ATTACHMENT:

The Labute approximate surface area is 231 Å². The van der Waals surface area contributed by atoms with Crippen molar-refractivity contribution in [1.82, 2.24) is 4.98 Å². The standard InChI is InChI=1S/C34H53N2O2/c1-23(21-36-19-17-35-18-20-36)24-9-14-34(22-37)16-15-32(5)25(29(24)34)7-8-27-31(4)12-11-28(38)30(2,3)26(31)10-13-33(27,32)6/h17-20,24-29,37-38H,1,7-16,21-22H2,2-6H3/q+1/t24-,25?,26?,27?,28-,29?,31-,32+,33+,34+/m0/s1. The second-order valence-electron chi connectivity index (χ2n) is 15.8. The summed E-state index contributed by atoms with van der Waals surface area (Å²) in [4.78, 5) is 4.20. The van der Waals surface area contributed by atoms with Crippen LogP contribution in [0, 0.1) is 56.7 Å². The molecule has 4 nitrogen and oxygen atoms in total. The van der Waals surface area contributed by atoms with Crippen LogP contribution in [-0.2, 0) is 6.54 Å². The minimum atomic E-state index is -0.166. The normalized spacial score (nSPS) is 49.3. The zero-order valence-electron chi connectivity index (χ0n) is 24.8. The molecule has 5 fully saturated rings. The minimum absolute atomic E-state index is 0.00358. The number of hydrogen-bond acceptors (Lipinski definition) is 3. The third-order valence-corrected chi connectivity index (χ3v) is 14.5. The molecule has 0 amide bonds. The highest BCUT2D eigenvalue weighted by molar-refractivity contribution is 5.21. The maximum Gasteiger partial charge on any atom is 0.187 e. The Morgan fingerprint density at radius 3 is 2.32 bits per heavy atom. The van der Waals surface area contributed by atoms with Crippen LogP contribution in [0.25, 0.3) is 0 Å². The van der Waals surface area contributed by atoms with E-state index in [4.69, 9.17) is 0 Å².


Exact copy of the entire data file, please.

The Labute approximate surface area is 231 Å². The van der Waals surface area contributed by atoms with Crippen molar-refractivity contribution in [1.82, 2.24) is 4.98 Å². The standard InChI is InChI=1S/C34H53N2O2/c1-23(21-36-19-17-35-18-20-36)24-9-14-34(22-37)16-15-32(5)25(29(24)34)7-8-27-31(4)12-11-28(38)30(2,3)26(31)10-13-33(27,32)6/h17-20,24-29,37-38H,1,7-16,21-22H2,2-6H3/q+1/t24-,25?,26?,27?,28-,29?,31-,32+,33+,34+/m0/s1. The second-order valence-electron chi connectivity index (χ2n) is 15.8. The summed E-state index contributed by atoms with van der Waals surface area (Å²) in [4.78, 5) is 4.20. The van der Waals surface area contributed by atoms with Crippen LogP contribution in [0, 0.1) is 56.7 Å². The molecule has 4 nitrogen and oxygen atoms in total. The van der Waals surface area contributed by atoms with Crippen LogP contribution in [-0.2, 0) is 6.54 Å². The minimum atomic E-state index is -0.166. The normalized spacial score (nSPS) is 49.3. The zero-order valence-electron chi connectivity index (χ0n) is 24.8. The molecule has 5 fully saturated rings. The minimum absolute atomic E-state index is 0.00358. The number of hydrogen-bond acceptors (Lipinski definition) is 3. The third-order valence-corrected chi connectivity index (χ3v) is 14.5. The molecule has 0 amide bonds. The highest BCUT2D eigenvalue weighted by molar-refractivity contribution is 5.21. The maximum Gasteiger partial charge on any atom is 0.187 e. The Morgan fingerprint density at radius 3 is 2.32 bits per heavy atom. The van der Waals surface area contributed by atoms with Crippen LogP contribution in [0.25, 0.3) is 0 Å². The van der Waals surface area contributed by atoms with E-state index in [4.69, 9.17) is 0 Å².